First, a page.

July 24, 2024

Federal Reserve May Cause Stampede Into Gold and Silver This Week

At the end of a two day Federal Reserve policy meeting, Fed Chairman Bernanke has scheduled a news conference on Wednesday that has the potential to rattle markets worldwide.   Every analyst and investor at the news conference is certain to focus their questions on Fed plans after the scheduled completion of QE2  in June.

Current market expectations are that the Fed will not announce a new program of asset purchases and will initiate steps to slowly reduce the size of its bloated $2.5 trillion balance sheet.  Through the end of June, the Fed will have purchased $600 billion of treasury debt using newly created dollars, after having purchased $1.7 trillion of assets under QE1.

The Federal Reserve has been supporting the skyrocketing federal deficit by purchasing 85% of all new treasury debt since QE2 was initiated.   Some analysts think that interest rates on US debt will increase once the largest buyer of treasury debt steps aside.  The withdrawal of massive stimulus by the Fed could also cause a sell off in stocks and bonds, and result in lower housing prices and higher unemployment.  Under this scenario, another round of quantitative easing by the Fed would become inevitable.

Chairman Bernanke’s comments on the Federal Reserve’s exit strategy from a super easy monetary policy could cause major moves in many markets, especially precious metals.  If the markets sense that the Fed may need to initiate another round of quantitative easing, gold and silver prices will explode to the upside.  This prediction is based on the results of the current QE2 program which benefited certain asset categories but did little to help the average American.

Since last August when it became clear that the Fed would initiate QE2, we have witnessed the following results.

  • Home prices have continued to decline.
  • The 30 year mortgage rate has increased from 4.2% to 4.8%.
  • New housing starts declined to all time lows.
  • The 10 year treasury note rate has increased from 2.6% to 3.4%.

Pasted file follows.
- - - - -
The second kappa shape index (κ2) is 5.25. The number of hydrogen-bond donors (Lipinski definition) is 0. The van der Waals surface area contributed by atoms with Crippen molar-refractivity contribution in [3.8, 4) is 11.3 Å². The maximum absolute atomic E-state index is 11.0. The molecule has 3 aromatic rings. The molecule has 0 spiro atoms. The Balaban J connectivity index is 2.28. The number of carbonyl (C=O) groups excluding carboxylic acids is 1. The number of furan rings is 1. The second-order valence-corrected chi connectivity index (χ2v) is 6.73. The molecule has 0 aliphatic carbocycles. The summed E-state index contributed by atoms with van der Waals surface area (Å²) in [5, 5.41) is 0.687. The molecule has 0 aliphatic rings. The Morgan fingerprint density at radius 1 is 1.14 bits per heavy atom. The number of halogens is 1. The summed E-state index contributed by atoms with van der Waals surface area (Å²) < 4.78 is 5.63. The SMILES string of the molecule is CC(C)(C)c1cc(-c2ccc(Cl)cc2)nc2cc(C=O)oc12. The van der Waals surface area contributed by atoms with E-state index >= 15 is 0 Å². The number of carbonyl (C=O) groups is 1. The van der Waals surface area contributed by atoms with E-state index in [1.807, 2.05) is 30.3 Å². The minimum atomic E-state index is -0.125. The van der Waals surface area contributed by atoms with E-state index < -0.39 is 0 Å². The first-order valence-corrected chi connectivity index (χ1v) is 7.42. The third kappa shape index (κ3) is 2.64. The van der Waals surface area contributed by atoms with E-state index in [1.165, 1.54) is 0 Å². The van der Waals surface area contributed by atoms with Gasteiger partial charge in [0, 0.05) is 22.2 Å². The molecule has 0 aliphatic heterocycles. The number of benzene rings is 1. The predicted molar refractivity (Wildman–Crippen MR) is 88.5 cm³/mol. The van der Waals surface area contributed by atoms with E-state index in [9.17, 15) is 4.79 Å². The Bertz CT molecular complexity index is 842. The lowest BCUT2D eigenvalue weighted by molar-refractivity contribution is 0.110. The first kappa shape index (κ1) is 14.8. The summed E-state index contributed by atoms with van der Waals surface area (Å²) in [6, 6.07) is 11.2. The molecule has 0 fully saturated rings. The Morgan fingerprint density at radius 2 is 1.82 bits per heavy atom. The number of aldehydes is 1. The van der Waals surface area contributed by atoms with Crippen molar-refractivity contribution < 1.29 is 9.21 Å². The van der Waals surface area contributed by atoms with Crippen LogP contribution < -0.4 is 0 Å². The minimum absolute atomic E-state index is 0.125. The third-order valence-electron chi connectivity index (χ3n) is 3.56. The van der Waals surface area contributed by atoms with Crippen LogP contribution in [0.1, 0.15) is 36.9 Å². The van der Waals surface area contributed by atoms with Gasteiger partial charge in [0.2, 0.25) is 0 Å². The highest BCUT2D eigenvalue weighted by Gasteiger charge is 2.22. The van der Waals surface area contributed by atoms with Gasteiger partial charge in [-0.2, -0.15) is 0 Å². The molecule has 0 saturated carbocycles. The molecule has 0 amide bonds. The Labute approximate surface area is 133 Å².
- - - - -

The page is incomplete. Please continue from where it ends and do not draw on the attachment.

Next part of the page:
The Fed has continued its policy of near zero short term interest rates at the expense of consumers who receive virtually no return on savings.  Banks, meanwhile have increased US treasury and agency securities to a massive $1.7 trillion, benefiting from the spread between short and long rates.

The Fed’s policy of overt currency debasement, while helping to increase exports and earnings for multinational corporations has resulted in the dollar declining to the all time lows reached in early 2008.   Foreign countries with dollar reserves are protecting themselves by diversifying out of dollars and into other currencies and hard assets.

The lower value of the US dollar, while helping multinational corporations, has resulted in higher oil and food costs which has put  additional strains on consumers already burdened with excessive levels of debt and declining incomes.

Unemployment has remained stubbornly high despite unprecedented fiscal and monetary stimulus.  The Fed can print money but it cannot directly create an increase in real incomes for the average American family.  Nor can the Fed fool the people – recent Gallup polls show that almost half of the public has little faith in the Federal Reserve’s ability to do the right thing.

The Fed’s explicit policies of dollar debasement and zero interest rates risks triggering a major collapse in the value of the dollar.   Since last summer the dollar has seen a decline of 16% as investors do the logical thing and dump dollars.

Huge US  budget deficits, uncontrolled spending  and money printing by the Fed resulted in a warning by S&P that a credit downgrade on US debt was possible, putting further pressure on the US dollar.